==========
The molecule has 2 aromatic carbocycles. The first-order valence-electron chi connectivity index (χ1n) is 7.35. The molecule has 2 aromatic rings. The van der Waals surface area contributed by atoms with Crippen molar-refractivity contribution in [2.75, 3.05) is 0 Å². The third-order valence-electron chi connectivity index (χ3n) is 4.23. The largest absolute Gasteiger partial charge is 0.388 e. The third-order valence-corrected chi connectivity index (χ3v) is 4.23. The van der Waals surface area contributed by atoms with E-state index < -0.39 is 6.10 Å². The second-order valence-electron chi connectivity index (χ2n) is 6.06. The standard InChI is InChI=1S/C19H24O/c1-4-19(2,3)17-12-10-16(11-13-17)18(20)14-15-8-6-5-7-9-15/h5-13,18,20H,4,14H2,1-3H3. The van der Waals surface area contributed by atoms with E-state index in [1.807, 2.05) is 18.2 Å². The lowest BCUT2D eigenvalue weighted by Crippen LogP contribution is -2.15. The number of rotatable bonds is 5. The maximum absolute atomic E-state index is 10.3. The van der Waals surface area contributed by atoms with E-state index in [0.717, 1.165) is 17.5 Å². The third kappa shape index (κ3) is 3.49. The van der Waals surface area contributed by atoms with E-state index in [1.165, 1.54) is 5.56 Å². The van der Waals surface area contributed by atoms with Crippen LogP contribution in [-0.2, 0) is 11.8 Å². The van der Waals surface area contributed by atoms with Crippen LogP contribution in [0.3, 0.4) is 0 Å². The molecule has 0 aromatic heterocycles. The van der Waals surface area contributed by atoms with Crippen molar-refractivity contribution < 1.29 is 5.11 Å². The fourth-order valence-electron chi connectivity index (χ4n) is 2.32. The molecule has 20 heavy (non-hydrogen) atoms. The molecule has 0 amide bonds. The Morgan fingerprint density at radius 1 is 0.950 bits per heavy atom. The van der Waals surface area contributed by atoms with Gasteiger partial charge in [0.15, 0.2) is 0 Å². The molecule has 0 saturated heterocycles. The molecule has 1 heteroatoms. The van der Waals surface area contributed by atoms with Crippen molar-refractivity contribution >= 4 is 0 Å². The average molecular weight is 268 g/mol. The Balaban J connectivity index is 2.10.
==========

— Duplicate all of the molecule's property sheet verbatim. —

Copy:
The molecule has 2 aromatic carbocycles. The first-order valence-electron chi connectivity index (χ1n) is 7.35. The molecule has 2 aromatic rings. The van der Waals surface area contributed by atoms with Crippen molar-refractivity contribution in [2.75, 3.05) is 0 Å². The third-order valence-electron chi connectivity index (χ3n) is 4.23. The largest absolute Gasteiger partial charge is 0.388 e. The third-order valence-corrected chi connectivity index (χ3v) is 4.23. The van der Waals surface area contributed by atoms with E-state index < -0.39 is 6.10 Å². The second-order valence-electron chi connectivity index (χ2n) is 6.06. The standard InChI is InChI=1S/C19H24O/c1-4-19(2,3)17-12-10-16(11-13-17)18(20)14-15-8-6-5-7-9-15/h5-13,18,20H,4,14H2,1-3H3. The van der Waals surface area contributed by atoms with E-state index in [1.807, 2.05) is 18.2 Å². The lowest BCUT2D eigenvalue weighted by Crippen LogP contribution is -2.15. The number of rotatable bonds is 5. The maximum absolute atomic E-state index is 10.3. The van der Waals surface area contributed by atoms with E-state index in [0.717, 1.165) is 17.5 Å². The third kappa shape index (κ3) is 3.49. The van der Waals surface area contributed by atoms with E-state index in [1.165, 1.54) is 5.56 Å². The van der Waals surface area contributed by atoms with Crippen LogP contribution in [-0.2, 0) is 11.8 Å². The van der Waals surface area contributed by atoms with Crippen LogP contribution in [0.3, 0.4) is 0 Å². The molecule has 0 aromatic heterocycles. The van der Waals surface area contributed by atoms with Crippen molar-refractivity contribution < 1.29 is 5.11 Å². The fourth-order valence-electron chi connectivity index (χ4n) is 2.32. The molecule has 20 heavy (non-hydrogen) atoms. The molecule has 0 amide bonds. The Morgan fingerprint density at radius 1 is 0.950 bits per heavy atom. The van der Waals surface area contributed by atoms with Gasteiger partial charge in [0.15, 0.2) is 0 Å². The molecule has 0 saturated heterocycles. The molecule has 1 heteroatoms. The van der Waals surface area contributed by atoms with Crippen molar-refractivity contribution >= 4 is 0 Å². The average molecular weight is 268 g/mol. The Balaban J connectivity index is 2.10.